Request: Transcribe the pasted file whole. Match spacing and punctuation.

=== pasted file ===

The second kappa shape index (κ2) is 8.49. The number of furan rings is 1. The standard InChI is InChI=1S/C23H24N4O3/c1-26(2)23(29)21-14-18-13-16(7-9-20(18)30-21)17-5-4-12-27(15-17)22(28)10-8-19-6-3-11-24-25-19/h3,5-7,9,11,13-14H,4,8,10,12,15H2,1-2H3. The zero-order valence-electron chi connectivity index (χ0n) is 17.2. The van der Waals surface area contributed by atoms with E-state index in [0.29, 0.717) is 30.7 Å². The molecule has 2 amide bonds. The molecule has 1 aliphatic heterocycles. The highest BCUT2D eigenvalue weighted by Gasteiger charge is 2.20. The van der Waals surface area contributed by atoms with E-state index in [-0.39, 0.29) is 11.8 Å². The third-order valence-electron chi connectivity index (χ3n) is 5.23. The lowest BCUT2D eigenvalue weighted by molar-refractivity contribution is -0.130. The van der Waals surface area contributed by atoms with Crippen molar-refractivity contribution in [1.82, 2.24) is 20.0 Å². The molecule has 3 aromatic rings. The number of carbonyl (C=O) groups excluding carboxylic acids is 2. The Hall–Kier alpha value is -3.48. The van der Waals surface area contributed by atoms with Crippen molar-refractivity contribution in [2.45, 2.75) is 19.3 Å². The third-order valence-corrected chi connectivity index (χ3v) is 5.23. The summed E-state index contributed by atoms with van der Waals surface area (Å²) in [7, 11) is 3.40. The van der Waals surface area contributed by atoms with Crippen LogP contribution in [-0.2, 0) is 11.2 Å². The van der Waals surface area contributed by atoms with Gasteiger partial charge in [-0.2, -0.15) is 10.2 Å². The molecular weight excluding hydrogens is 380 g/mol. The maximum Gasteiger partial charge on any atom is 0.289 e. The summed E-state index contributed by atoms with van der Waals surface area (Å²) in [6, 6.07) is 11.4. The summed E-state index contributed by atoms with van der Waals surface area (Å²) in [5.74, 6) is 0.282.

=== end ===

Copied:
The second kappa shape index (κ2) is 8.49. The number of furan rings is 1. The standard InChI is InChI=1S/C23H24N4O3/c1-26(2)23(29)21-14-18-13-16(7-9-20(18)30-21)17-5-4-12-27(15-17)22(28)10-8-19-6-3-11-24-25-19/h3,5-7,9,11,13-14H,4,8,10,12,15H2,1-2H3. The zero-order valence-electron chi connectivity index (χ0n) is 17.2. The van der Waals surface area contributed by atoms with E-state index in [0.29, 0.717) is 30.7 Å². The molecule has 2 amide bonds. The molecule has 1 aliphatic heterocycles. The highest BCUT2D eigenvalue weighted by Gasteiger charge is 2.20. The van der Waals surface area contributed by atoms with E-state index in [-0.39, 0.29) is 11.8 Å². The third-order valence-electron chi connectivity index (χ3n) is 5.23. The lowest BCUT2D eigenvalue weighted by molar-refractivity contribution is -0.130. The van der Waals surface area contributed by atoms with Crippen molar-refractivity contribution in [1.82, 2.24) is 20.0 Å². The molecule has 3 aromatic rings. The number of carbonyl (C=O) groups excluding carboxylic acids is 2. The Hall–Kier alpha value is -3.48. The van der Waals surface area contributed by atoms with Crippen molar-refractivity contribution in [2.45, 2.75) is 19.3 Å². The third-order valence-corrected chi connectivity index (χ3v) is 5.23. The summed E-state index contributed by atoms with van der Waals surface area (Å²) in [7, 11) is 3.40. The van der Waals surface area contributed by atoms with Crippen LogP contribution in [-0.2, 0) is 11.2 Å². The van der Waals surface area contributed by atoms with Gasteiger partial charge in [-0.2, -0.15) is 10.2 Å². The molecular weight excluding hydrogens is 380 g/mol. The maximum Gasteiger partial charge on any atom is 0.289 e. The summed E-state index contributed by atoms with van der Waals surface area (Å²) in [6, 6.07) is 11.4. The summed E-state index contributed by atoms with van der Waals surface area (Å²) in [5.74, 6) is 0.282.